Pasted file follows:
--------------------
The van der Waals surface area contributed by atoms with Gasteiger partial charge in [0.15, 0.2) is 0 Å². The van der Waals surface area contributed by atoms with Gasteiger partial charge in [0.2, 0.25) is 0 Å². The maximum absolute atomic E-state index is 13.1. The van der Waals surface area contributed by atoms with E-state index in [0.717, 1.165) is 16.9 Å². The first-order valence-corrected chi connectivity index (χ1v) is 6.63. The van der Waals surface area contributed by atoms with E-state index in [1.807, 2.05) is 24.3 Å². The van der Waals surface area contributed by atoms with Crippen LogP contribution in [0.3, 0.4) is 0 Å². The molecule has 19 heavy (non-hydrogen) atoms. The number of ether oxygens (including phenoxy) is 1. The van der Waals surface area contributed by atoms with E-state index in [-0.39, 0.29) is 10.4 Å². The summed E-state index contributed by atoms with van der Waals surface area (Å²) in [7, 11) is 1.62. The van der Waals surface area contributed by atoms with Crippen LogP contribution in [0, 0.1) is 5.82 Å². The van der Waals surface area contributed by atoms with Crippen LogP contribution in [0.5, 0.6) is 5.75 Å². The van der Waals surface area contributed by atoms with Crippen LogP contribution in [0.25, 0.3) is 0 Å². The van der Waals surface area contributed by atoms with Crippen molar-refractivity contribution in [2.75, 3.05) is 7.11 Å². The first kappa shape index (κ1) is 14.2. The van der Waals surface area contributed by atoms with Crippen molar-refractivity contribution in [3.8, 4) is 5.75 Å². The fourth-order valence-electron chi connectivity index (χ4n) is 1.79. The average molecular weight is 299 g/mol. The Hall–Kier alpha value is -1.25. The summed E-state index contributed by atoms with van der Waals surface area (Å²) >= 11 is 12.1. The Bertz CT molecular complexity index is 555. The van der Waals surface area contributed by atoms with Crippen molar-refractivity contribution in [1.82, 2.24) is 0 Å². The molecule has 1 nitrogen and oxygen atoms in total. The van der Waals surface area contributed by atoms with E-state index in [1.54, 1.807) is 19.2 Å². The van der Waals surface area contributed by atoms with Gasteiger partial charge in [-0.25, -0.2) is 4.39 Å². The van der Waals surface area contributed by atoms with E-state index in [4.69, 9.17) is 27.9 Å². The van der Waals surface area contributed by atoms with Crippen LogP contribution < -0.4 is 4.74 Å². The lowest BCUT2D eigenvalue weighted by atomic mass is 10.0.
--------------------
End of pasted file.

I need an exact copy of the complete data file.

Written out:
The van der Waals surface area contributed by atoms with Gasteiger partial charge in [0.15, 0.2) is 0 Å². The van der Waals surface area contributed by atoms with Gasteiger partial charge in [0.2, 0.25) is 0 Å². The maximum absolute atomic E-state index is 13.1. The van der Waals surface area contributed by atoms with E-state index in [0.717, 1.165) is 16.9 Å². The first-order valence-corrected chi connectivity index (χ1v) is 6.63. The van der Waals surface area contributed by atoms with E-state index in [1.807, 2.05) is 24.3 Å². The van der Waals surface area contributed by atoms with Crippen LogP contribution in [0.3, 0.4) is 0 Å². The molecule has 19 heavy (non-hydrogen) atoms. The number of ether oxygens (including phenoxy) is 1. The van der Waals surface area contributed by atoms with E-state index in [-0.39, 0.29) is 10.4 Å². The summed E-state index contributed by atoms with van der Waals surface area (Å²) in [7, 11) is 1.62. The van der Waals surface area contributed by atoms with Crippen LogP contribution in [0, 0.1) is 5.82 Å². The van der Waals surface area contributed by atoms with Crippen LogP contribution in [0.5, 0.6) is 5.75 Å². The van der Waals surface area contributed by atoms with Crippen LogP contribution in [0.25, 0.3) is 0 Å². The van der Waals surface area contributed by atoms with Crippen molar-refractivity contribution in [2.75, 3.05) is 7.11 Å². The first kappa shape index (κ1) is 14.2. The van der Waals surface area contributed by atoms with Crippen molar-refractivity contribution in [3.8, 4) is 5.75 Å². The fourth-order valence-electron chi connectivity index (χ4n) is 1.79. The average molecular weight is 299 g/mol. The Hall–Kier alpha value is -1.25. The summed E-state index contributed by atoms with van der Waals surface area (Å²) >= 11 is 12.1. The Bertz CT molecular complexity index is 555. The van der Waals surface area contributed by atoms with Crippen molar-refractivity contribution in [1.82, 2.24) is 0 Å². The molecule has 1 nitrogen and oxygen atoms in total. The van der Waals surface area contributed by atoms with E-state index in [1.54, 1.807) is 19.2 Å². The van der Waals surface area contributed by atoms with Gasteiger partial charge in [-0.25, -0.2) is 4.39 Å². The van der Waals surface area contributed by atoms with E-state index in [4.69, 9.17) is 27.9 Å². The van der Waals surface area contributed by atoms with Crippen LogP contribution < -0.4 is 4.74 Å². The lowest BCUT2D eigenvalue weighted by atomic mass is 10.0.